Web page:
Written and submitted by Zelda Lily guest writer Rabbi Moshe Averick
Pregnancy is the – uniquely feminine - obstacle that often hinders a woman’s admittance into the world of wealth, fame, and success. President Barack Obama clearly enunciated this idea when he declared in 2008 that he would not want his daughters “punished” by requiring them to carry an unwanted pregnancy to term. Obviously, he was referring to a situation in which pregnancy would interfere with the “normal” progression of education, career, and the accompanying processes of emotional maturity and personality development.
The feminist movement that began in the 60’s was largely a reaction to the societal barriers that prevented women’s professional advancement. The emptiness and frustration that women were experiencing at the time, as described by Betty Friedan in The Feminine Mystique, were depicted as resulting from a profound sense of disconnection both from their essential selves and from genuine opportunities for growth and personal accomplishment. A woman was regarded, and was accorded value, primarily as a bearer of children, as their devoted caretaker, and as a loyal appendage to her husband. The latter being engaged in matters of importance in “the world out there.” What sparked the feminist revolution was the perceived denial of women’s fundamental human need for, and right to, recognition in their own right; that is to say, the acknowledgment of their intrinsic value.
It seems quite reasonable that if – although perhaps a rather dubious “if” – true human fulfillment and self-esteem are achieved through wealth, fame, success, career advancement, and financial independence, then it would be terribly unjust to allow the “handicaps” of pregnancy and child bearing to interfere with the attainment of these goals. Ergo, one of the cardinal dogmas of the feminist philosophies that emerged from those turbulent times was that a woman must have unrestricted control over her reproductive function, including the right to “terminate” a pregnancy.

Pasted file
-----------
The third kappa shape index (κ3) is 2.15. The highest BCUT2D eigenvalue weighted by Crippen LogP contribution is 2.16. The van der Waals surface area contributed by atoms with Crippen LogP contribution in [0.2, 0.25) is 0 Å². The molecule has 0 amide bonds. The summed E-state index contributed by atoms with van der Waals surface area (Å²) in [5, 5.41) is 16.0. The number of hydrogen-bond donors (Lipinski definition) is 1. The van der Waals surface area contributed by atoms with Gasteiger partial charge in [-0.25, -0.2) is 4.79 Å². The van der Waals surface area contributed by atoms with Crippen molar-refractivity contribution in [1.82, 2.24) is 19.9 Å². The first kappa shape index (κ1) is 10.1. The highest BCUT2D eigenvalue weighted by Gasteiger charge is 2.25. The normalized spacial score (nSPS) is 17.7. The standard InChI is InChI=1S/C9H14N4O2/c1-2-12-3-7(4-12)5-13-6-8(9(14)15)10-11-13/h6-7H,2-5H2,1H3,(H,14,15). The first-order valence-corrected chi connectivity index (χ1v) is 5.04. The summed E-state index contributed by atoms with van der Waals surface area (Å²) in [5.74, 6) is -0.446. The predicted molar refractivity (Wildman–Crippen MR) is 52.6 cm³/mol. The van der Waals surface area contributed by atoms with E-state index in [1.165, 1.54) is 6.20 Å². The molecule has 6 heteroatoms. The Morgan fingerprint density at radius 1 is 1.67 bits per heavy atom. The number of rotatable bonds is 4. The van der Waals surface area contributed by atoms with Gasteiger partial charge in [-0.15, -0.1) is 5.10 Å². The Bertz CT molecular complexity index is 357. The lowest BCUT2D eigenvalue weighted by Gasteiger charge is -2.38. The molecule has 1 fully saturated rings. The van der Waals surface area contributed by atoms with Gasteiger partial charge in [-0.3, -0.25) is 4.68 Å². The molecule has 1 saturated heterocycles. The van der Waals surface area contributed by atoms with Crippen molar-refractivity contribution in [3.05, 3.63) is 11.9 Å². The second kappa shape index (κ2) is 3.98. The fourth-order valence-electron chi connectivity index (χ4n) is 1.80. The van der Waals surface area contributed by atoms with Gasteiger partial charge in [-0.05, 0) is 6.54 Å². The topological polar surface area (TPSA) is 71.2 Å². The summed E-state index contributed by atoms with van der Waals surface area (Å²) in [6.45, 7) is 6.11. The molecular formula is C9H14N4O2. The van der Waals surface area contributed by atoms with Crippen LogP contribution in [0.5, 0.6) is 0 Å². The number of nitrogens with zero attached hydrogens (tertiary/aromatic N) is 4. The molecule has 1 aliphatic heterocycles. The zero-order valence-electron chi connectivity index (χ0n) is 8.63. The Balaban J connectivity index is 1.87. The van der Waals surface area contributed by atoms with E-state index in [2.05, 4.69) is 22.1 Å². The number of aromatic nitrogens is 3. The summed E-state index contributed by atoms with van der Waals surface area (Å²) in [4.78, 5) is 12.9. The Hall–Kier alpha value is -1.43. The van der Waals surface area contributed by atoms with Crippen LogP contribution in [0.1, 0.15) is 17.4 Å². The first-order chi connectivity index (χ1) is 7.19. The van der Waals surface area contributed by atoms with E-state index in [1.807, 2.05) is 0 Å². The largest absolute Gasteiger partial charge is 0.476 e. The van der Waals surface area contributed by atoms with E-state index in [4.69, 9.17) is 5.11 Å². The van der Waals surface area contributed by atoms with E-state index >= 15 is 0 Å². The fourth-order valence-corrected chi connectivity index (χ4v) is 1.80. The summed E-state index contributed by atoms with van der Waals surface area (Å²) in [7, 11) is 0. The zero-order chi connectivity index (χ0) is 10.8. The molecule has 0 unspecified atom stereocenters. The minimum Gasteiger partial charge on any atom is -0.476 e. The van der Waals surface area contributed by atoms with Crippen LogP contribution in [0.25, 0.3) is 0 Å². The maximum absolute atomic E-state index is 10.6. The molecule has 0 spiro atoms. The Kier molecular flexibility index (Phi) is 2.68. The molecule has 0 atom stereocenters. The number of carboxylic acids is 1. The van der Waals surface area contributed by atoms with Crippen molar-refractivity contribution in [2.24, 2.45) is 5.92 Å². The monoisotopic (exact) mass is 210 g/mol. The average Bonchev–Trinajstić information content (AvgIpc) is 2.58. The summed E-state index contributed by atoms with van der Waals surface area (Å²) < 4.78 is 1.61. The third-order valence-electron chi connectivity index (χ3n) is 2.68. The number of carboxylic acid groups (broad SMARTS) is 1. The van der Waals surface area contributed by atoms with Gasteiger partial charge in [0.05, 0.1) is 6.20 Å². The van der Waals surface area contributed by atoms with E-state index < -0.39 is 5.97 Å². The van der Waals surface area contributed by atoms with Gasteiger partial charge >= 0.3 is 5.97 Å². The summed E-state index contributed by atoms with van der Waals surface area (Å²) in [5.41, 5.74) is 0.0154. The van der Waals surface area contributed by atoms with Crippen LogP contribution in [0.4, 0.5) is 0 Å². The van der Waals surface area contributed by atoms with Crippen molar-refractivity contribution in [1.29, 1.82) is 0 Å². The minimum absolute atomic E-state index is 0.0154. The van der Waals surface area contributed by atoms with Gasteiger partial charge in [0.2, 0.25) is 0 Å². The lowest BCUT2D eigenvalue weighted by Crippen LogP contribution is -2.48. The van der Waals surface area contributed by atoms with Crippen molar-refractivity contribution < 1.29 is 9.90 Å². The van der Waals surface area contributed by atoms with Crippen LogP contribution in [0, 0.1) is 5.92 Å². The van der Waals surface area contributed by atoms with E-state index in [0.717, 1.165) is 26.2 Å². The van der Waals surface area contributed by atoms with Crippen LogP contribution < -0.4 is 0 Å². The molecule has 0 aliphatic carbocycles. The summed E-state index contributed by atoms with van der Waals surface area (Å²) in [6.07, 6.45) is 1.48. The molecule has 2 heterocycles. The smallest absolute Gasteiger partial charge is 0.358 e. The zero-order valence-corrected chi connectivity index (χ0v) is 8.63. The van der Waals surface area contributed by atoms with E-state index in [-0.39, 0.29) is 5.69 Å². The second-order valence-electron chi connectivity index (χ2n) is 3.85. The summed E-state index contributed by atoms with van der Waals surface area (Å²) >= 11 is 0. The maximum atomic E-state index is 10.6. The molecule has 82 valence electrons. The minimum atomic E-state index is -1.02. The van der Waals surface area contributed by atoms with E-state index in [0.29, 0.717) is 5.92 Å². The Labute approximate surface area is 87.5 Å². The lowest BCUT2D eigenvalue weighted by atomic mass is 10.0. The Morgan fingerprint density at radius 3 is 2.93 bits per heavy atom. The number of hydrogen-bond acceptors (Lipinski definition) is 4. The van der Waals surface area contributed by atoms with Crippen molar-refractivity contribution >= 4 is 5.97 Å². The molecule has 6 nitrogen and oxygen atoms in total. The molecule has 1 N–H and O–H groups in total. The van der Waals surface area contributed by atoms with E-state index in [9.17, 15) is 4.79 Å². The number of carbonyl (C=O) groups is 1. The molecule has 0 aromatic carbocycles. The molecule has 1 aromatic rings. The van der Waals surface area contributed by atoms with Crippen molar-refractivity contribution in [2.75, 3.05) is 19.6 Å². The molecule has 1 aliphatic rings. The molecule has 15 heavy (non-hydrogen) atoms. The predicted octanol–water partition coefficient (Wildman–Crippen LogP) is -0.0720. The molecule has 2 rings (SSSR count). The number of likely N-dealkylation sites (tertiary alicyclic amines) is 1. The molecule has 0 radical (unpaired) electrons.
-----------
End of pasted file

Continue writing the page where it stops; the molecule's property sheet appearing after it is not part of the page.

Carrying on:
While the internal logic behind the formulation of this central dogma might be sound, there is obviously another crucial issue that must be clarified before any reasonable and morally sensitive person could give such an irrevocable act their stamp of approval: When does life begin?
When does life begin?
There is universal agreement that no man or woman is justified in murdering a living child when that child is perceived as interfering with one’s career or path to self-fulfillment. It would seem obvious then, that before a morally compelling argument could be be accepted for granting women the license to “terminate” a pregnancy at their own discretion, it must be preceded by an extended period of intense – and most likely agonizing – analysis and inquiry into the definition of human life. This is not a question to be dismissed with a shrug of the shoulders or a wave of the hand; our topic is not the removal of a wart, a tummy tuck, or liposuction. To neglect this duty and the accompanying soul-searching is to be intellectually dishonest, morally anesthetized, or criminally negligent.